Thursday, April 03, 2008

No Child Left Inside

If you are a member of a bird club, have you noticed the utter lack of new, young members joining up in the past decade or so? My bird club certainly has. We are as gray as a winter sky. There simply isn't a crop of young nature enthusiasts coming up, interested in belonging to a club of like-minded souls.


Because kids today have a million other things vying for their attention and a red-spotted newt or an American redstart has a hard time competing with the latest Wii game or a TV loaded with 300 channels.

To promote The Young Birder's Guide, I've been giving my "No Child Left Inside" presentation, and I'll be giving it more in the coming months. In the talk I discuss how many of today's youngsters are suffering from a "nature deficit disorder" because they spend all of their time inside, on the computer, watching TV, talking on the phone, or playing video games. The only outside time they get is during recess at school or during organized sports activities. That's hardly a connection with the natural world.

Richard Louv, in his best-selling, fascinating book Last Child in the Woods, was one of the first to identify this unsettling trend of kids growing up with no connection to the natural world. If this trend continues unabated, we as a society may face some unfortunate consequences in the future. Studies have shown that children with little or no exposure to nature can develop both emotional and physical problems. Indoor-only childhood time can result in troubled kids.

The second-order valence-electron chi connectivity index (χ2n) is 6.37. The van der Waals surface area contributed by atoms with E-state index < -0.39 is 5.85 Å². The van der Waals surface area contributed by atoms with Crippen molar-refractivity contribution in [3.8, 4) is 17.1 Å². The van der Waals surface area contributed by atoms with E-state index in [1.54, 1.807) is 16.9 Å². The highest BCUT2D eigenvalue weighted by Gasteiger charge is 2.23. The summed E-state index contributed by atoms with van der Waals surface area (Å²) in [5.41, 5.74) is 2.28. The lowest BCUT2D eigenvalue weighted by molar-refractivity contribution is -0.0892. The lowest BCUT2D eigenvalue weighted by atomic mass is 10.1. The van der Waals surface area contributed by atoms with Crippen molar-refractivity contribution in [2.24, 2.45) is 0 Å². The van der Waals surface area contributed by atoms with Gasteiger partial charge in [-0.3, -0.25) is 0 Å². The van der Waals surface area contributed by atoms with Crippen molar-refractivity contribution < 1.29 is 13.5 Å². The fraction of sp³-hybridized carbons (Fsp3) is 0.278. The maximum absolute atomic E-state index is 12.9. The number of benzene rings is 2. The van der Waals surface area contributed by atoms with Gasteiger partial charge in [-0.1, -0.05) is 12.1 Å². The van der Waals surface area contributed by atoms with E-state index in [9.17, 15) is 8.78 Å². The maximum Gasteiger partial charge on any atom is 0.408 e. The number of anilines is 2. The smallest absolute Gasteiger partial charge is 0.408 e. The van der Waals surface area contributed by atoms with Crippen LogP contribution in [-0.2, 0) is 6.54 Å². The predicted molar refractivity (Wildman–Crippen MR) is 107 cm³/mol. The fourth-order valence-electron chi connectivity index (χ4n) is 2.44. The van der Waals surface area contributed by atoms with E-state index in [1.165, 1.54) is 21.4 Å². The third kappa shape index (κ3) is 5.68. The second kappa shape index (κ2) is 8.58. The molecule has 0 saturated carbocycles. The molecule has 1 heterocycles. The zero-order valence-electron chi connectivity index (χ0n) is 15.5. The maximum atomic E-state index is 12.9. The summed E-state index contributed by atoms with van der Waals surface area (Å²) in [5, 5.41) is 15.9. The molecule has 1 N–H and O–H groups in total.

Furthermore, if today's young people don't know and love nature, whom can we rely upon to be interested in the protection of the natural world in the future? To know something is to value it. And if you value it, you are more likely to want to protect it.

I could go on talking preachily about this topic for an hour. Other adults and organizations are getting involved, too, which is reason for hope. The Boy Scouts of America has redone its bird watching merit badge. The American Birding Association and Leica Sport Optics continue to sponsor youth birding team called the Tropicbirds. Here in Ohio, the Black Swamp Bird Observatory operates the highly effective Ohio Young Birders Club.

I am no evangelist, but I DO feel strongly about giving kids an easy entry to discover the world of birds if they want to. I'm trying to do what I can by giving my talk on this subject as often as possible.

Two upcoming dates where I'll be giving the "No Child Left Inside" presentation, in case you're interested, are Saturday April 12 at Lake Erie Wing Watch in Huron, Ohio, and Sunday, April 13 at the Harvard Museum of Natural History in Cambridge, Massachusetts.

If you can come, please do, and bring a young birder with you!

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Monday, March 17, 2008

Young Birder's Guide!

Last Friday I finally got to do something I've been waiting to do for nearly three years.

I went to Salem Liberty Elementary School, to Phoebe's class and passed out copies of The Young Birder's Guide to all the kids who helped me create the book. The kids, now in sixth grade, started working with me when they were fourth graders.

Before handing out the books, we reviewed all the stuff we'd done and studied since the project started. Photo by Julie Zickefoose.

The local newspaper, The Marietta Times sent reporter Kate York and photographer Mitch Casey to cover the event, and it was the lead story on the front page of the Saturday edition!

Our local TV station, WTAP, sent Allison Rhea, a one-woman reporter/camera operator. Her very nice report, which aired on the evening news on Friday, can be viewed online here.